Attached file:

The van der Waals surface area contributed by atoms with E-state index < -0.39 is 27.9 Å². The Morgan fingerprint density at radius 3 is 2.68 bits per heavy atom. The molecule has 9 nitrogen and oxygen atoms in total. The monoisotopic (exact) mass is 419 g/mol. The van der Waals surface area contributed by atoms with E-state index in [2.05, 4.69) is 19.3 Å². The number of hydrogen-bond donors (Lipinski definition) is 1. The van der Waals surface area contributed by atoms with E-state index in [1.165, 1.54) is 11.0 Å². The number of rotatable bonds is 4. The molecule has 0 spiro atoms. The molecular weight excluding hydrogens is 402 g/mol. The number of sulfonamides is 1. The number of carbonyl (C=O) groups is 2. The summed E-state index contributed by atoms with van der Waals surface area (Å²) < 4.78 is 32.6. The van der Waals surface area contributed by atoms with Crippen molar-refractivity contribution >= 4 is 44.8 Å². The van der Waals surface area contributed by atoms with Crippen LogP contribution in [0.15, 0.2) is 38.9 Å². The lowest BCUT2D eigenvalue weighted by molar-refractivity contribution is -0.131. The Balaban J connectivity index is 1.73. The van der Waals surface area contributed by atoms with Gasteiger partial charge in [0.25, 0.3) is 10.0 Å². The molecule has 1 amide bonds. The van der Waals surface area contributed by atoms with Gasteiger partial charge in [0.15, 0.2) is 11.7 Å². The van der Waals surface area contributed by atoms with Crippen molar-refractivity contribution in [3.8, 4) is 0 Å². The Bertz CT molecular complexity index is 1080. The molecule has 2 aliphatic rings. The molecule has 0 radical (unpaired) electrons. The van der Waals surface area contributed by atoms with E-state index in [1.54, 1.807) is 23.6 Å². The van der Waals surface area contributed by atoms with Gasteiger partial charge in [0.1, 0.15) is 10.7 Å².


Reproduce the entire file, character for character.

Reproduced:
The van der Waals surface area contributed by atoms with E-state index < -0.39 is 27.9 Å². The Morgan fingerprint density at radius 3 is 2.68 bits per heavy atom. The molecule has 9 nitrogen and oxygen atoms in total. The monoisotopic (exact) mass is 419 g/mol. The van der Waals surface area contributed by atoms with E-state index in [2.05, 4.69) is 19.3 Å². The number of hydrogen-bond donors (Lipinski definition) is 1. The van der Waals surface area contributed by atoms with E-state index in [1.165, 1.54) is 11.0 Å². The number of rotatable bonds is 4. The molecule has 0 spiro atoms. The molecular weight excluding hydrogens is 402 g/mol. The number of sulfonamides is 1. The number of carbonyl (C=O) groups is 2. The summed E-state index contributed by atoms with van der Waals surface area (Å²) < 4.78 is 32.6. The van der Waals surface area contributed by atoms with Crippen molar-refractivity contribution >= 4 is 44.8 Å². The van der Waals surface area contributed by atoms with Crippen LogP contribution in [0.15, 0.2) is 38.9 Å². The lowest BCUT2D eigenvalue weighted by molar-refractivity contribution is -0.131. The Balaban J connectivity index is 1.73. The van der Waals surface area contributed by atoms with Gasteiger partial charge in [0.25, 0.3) is 10.0 Å². The molecule has 1 amide bonds. The van der Waals surface area contributed by atoms with Gasteiger partial charge in [0.15, 0.2) is 11.7 Å². The van der Waals surface area contributed by atoms with Crippen molar-refractivity contribution in [3.8, 4) is 0 Å². The Bertz CT molecular complexity index is 1080. The molecule has 2 aliphatic rings. The molecule has 0 radical (unpaired) electrons. The van der Waals surface area contributed by atoms with E-state index in [1.54, 1.807) is 23.6 Å². The van der Waals surface area contributed by atoms with Gasteiger partial charge in [0.1, 0.15) is 10.7 Å².